Employment Tribunal Fees
As part of SRA transparency rules, we are obliged to publish details of our charges for assisting individuals to bring employment tribunal claims (unfair or wrongful dismissal) and for assisting businesses in defending such claims.
Every case is different and the cost of running a claim will differ due to a number of reasons including the complexity of the facts and applicable law and the views and willingness of the parties to achieve a settlement.
This makes giving exact pricing difficult and normally, we are only able to provide estimates of the likely costs. Broadly, the less work and time that is spent on a case to achieve a conclusion (by way of settlement or following a final hearing) will mean that there will be less to pay.
Having said this, we also understand that every client is different and we will try to cater for their needs, potentially offering fixed fees for certain steps or “no win, no fee” agreements in suitable cases. If such an agreement is suitable in your case, we will explain when you may have to make payments for our services yourself.
There may be other ways of funding your claim than paying privately, including cover under an insurance policy or trade union scheme. Examples of possible funding options can be found on our website here: https://cunningtons.co.uk/services/civil-litigation.
As mentioned, an exact price is often not possible to give. However, the range of costs that could apply are set out below:
- Straightforward case: £3,500 – £10,000 (excluding VAT)
- Complex case: £10,000 – £20,000 (excluding VAT)
- Very complex or novel case: £20,000 – £60,000 (excluding VAT)
Factors that could make a case more complex or expensive:
- If it is necessary to make or defend applications to amend claims or to provide further information about an existing claim
- Defending claims that are brought by litigants in person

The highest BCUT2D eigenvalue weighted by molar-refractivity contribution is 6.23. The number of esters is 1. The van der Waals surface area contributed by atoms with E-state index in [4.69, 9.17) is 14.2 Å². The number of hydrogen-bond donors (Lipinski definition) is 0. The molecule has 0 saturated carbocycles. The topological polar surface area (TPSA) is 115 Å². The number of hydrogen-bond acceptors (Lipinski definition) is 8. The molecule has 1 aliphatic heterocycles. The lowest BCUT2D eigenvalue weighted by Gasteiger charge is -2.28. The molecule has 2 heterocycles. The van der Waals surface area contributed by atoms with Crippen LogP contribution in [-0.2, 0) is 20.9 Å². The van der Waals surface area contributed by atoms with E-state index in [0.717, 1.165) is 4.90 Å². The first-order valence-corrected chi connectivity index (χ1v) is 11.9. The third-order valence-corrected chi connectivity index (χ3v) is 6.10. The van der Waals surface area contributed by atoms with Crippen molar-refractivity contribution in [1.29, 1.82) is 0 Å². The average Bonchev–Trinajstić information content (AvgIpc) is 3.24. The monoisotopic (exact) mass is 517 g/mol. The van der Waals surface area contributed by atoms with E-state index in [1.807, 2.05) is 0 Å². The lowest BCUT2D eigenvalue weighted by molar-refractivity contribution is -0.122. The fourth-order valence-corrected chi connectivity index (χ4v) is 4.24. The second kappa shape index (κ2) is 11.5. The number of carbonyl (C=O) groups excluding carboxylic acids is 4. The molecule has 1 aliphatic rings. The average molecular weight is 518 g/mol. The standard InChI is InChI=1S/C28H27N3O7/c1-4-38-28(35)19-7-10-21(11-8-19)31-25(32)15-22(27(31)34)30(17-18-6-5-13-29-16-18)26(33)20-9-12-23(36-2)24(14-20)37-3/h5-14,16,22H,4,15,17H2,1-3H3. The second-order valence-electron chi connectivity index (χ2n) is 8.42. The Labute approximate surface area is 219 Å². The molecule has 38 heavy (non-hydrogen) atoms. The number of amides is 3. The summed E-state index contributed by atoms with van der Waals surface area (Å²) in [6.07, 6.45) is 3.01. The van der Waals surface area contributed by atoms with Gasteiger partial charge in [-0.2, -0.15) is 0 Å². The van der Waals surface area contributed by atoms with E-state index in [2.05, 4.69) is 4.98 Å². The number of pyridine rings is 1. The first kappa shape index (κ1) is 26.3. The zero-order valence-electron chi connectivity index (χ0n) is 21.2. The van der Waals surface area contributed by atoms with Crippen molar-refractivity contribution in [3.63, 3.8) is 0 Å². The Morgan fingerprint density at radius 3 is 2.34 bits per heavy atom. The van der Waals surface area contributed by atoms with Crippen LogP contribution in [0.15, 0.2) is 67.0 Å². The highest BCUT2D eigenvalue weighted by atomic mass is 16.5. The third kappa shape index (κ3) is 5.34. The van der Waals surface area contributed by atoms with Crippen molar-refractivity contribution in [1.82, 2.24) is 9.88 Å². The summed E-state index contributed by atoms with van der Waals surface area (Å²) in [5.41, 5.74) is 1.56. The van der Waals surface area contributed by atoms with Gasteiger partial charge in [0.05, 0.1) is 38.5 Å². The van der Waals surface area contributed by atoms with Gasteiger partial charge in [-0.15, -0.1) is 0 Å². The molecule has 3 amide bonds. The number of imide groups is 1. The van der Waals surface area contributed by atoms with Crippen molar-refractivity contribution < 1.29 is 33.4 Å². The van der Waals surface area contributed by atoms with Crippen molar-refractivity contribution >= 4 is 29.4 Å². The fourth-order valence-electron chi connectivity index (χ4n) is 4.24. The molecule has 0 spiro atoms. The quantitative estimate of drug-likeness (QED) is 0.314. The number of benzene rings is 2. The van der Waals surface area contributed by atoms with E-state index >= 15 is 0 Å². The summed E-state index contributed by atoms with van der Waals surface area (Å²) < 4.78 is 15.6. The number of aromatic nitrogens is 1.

- Making or defending a costs application
- Complex preliminary issues such as whether the claimant is disabled (if this is not agreed by the parties)
- The number of witnesses and documents
- If it is an automatic unfair dismissal claim e.g. if you are dismissed after blowing the whistle on your employer
- Allegations of discrimination which are linked to the dismissal
- Whether the parties are prepared to and do engage in a formal alternative dispute resolution process
There will be an additional charge for attending a tribunal hearing (including an early, or preliminary hearing or a final hearing) of £1,000 to £3,500 per day (excluding VAT). Generally, we would allow 1-2 days, depending on the complexity of your case. However, we will often instruct a barrister to present the case in Court, and their fees may differ to the above. We have explained this further below.
Unless we are able to agree an alternative method of funding your claim, we charge on an hourly rate basis and our hourly charging rates range from £80.00 +VAT per hour to £250.00 +VAT per hour. Employment work is undertaken by or supervised by Mark Taylor who is a solicitor and partner. His profile can be found on our website.